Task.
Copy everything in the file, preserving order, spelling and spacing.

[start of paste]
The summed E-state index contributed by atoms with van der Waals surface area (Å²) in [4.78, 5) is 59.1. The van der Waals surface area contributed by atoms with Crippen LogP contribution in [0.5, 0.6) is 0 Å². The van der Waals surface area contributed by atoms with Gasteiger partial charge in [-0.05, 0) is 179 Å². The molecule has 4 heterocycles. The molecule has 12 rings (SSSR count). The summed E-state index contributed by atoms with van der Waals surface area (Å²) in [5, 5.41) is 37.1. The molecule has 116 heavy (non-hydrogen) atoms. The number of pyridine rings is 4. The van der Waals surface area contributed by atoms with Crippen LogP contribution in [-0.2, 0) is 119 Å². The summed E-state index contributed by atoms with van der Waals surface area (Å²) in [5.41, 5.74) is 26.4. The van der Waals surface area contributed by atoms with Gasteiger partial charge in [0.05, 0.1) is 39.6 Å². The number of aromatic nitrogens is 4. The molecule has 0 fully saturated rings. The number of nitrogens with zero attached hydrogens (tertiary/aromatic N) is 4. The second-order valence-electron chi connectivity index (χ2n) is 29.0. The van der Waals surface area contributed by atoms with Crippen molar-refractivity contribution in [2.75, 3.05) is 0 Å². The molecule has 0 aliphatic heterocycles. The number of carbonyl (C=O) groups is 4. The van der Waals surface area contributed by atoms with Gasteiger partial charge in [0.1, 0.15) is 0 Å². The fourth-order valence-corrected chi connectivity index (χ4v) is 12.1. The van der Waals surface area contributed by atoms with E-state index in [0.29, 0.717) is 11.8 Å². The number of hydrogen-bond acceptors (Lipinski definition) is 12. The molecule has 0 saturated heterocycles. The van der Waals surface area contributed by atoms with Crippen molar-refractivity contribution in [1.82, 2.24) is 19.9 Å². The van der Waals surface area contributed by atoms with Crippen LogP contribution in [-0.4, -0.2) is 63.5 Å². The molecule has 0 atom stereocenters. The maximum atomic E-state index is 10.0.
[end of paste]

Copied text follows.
The summed E-state index contributed by atoms with van der Waals surface area (Å²) in [4.78, 5) is 59.1. The van der Waals surface area contributed by atoms with Crippen LogP contribution in [0.5, 0.6) is 0 Å². The van der Waals surface area contributed by atoms with Gasteiger partial charge in [-0.05, 0) is 179 Å². The molecule has 4 heterocycles. The molecule has 12 rings (SSSR count). The summed E-state index contributed by atoms with van der Waals surface area (Å²) in [5, 5.41) is 37.1. The molecule has 116 heavy (non-hydrogen) atoms. The number of pyridine rings is 4. The van der Waals surface area contributed by atoms with Crippen LogP contribution in [-0.2, 0) is 119 Å². The summed E-state index contributed by atoms with van der Waals surface area (Å²) in [5.41, 5.74) is 26.4. The van der Waals surface area contributed by atoms with Gasteiger partial charge in [0.05, 0.1) is 39.6 Å². The number of aromatic nitrogens is 4. The molecule has 0 fully saturated rings. The number of nitrogens with zero attached hydrogens (tertiary/aromatic N) is 4. The second-order valence-electron chi connectivity index (χ2n) is 29.0. The van der Waals surface area contributed by atoms with Crippen molar-refractivity contribution in [2.75, 3.05) is 0 Å². The molecule has 0 aliphatic heterocycles. The number of carbonyl (C=O) groups is 4. The van der Waals surface area contributed by atoms with Gasteiger partial charge in [0.1, 0.15) is 0 Å². The fourth-order valence-corrected chi connectivity index (χ4v) is 12.1. The van der Waals surface area contributed by atoms with E-state index in [0.29, 0.717) is 11.8 Å². The number of hydrogen-bond acceptors (Lipinski definition) is 12. The molecule has 0 saturated heterocycles. The van der Waals surface area contributed by atoms with Crippen molar-refractivity contribution in [1.82, 2.24) is 19.9 Å². The van der Waals surface area contributed by atoms with Crippen LogP contribution in [-0.4, -0.2) is 63.5 Å². The molecule has 0 atom stereocenters. The maximum atomic E-state index is 10.0.